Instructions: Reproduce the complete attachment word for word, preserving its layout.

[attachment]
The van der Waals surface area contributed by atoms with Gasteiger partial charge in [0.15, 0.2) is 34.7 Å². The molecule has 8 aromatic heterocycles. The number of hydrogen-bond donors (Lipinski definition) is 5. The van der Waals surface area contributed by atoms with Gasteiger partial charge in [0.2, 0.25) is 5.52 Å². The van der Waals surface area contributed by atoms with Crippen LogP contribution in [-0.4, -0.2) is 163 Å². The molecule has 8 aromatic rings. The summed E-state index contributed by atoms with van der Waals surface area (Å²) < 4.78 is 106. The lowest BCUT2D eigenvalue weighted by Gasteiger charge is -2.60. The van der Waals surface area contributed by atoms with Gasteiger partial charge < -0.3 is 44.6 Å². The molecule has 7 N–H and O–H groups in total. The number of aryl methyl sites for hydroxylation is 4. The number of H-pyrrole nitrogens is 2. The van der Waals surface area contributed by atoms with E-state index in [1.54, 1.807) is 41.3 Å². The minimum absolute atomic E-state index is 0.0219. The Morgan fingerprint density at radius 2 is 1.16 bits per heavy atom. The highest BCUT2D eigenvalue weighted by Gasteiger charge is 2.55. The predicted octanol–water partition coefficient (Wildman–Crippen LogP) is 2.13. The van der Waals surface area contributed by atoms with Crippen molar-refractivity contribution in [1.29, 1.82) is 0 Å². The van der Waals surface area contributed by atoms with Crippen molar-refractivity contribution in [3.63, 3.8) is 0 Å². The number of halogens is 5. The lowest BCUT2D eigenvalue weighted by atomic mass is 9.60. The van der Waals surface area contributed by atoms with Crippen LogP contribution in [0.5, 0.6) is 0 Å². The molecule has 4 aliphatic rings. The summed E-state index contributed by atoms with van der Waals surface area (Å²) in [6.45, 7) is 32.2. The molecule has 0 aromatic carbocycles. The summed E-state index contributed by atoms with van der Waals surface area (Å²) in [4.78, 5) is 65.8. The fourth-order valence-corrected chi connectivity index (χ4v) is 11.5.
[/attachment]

The van der Waals surface area contributed by atoms with Gasteiger partial charge in [0.15, 0.2) is 34.7 Å². The molecule has 8 aromatic heterocycles. The number of hydrogen-bond donors (Lipinski definition) is 5. The van der Waals surface area contributed by atoms with Gasteiger partial charge in [0.2, 0.25) is 5.52 Å². The van der Waals surface area contributed by atoms with Crippen LogP contribution in [-0.4, -0.2) is 163 Å². The molecule has 8 aromatic rings. The summed E-state index contributed by atoms with van der Waals surface area (Å²) < 4.78 is 106. The lowest BCUT2D eigenvalue weighted by Gasteiger charge is -2.60. The van der Waals surface area contributed by atoms with Gasteiger partial charge < -0.3 is 44.6 Å². The molecule has 7 N–H and O–H groups in total. The number of aryl methyl sites for hydroxylation is 4. The number of H-pyrrole nitrogens is 2. The van der Waals surface area contributed by atoms with E-state index in [1.54, 1.807) is 41.3 Å². The minimum absolute atomic E-state index is 0.0219. The Morgan fingerprint density at radius 2 is 1.16 bits per heavy atom. The highest BCUT2D eigenvalue weighted by Gasteiger charge is 2.55. The predicted octanol–water partition coefficient (Wildman–Crippen LogP) is 2.13. The van der Waals surface area contributed by atoms with Crippen molar-refractivity contribution in [1.29, 1.82) is 0 Å². The van der Waals surface area contributed by atoms with Crippen molar-refractivity contribution in [3.63, 3.8) is 0 Å². The number of halogens is 5. The lowest BCUT2D eigenvalue weighted by atomic mass is 9.60. The van der Waals surface area contributed by atoms with Crippen LogP contribution in [0.5, 0.6) is 0 Å². The molecule has 4 aliphatic rings. The summed E-state index contributed by atoms with van der Waals surface area (Å²) in [6.45, 7) is 32.2. The molecule has 0 aromatic carbocycles. The summed E-state index contributed by atoms with van der Waals surface area (Å²) in [4.78, 5) is 65.8. The fourth-order valence-corrected chi connectivity index (χ4v) is 11.5.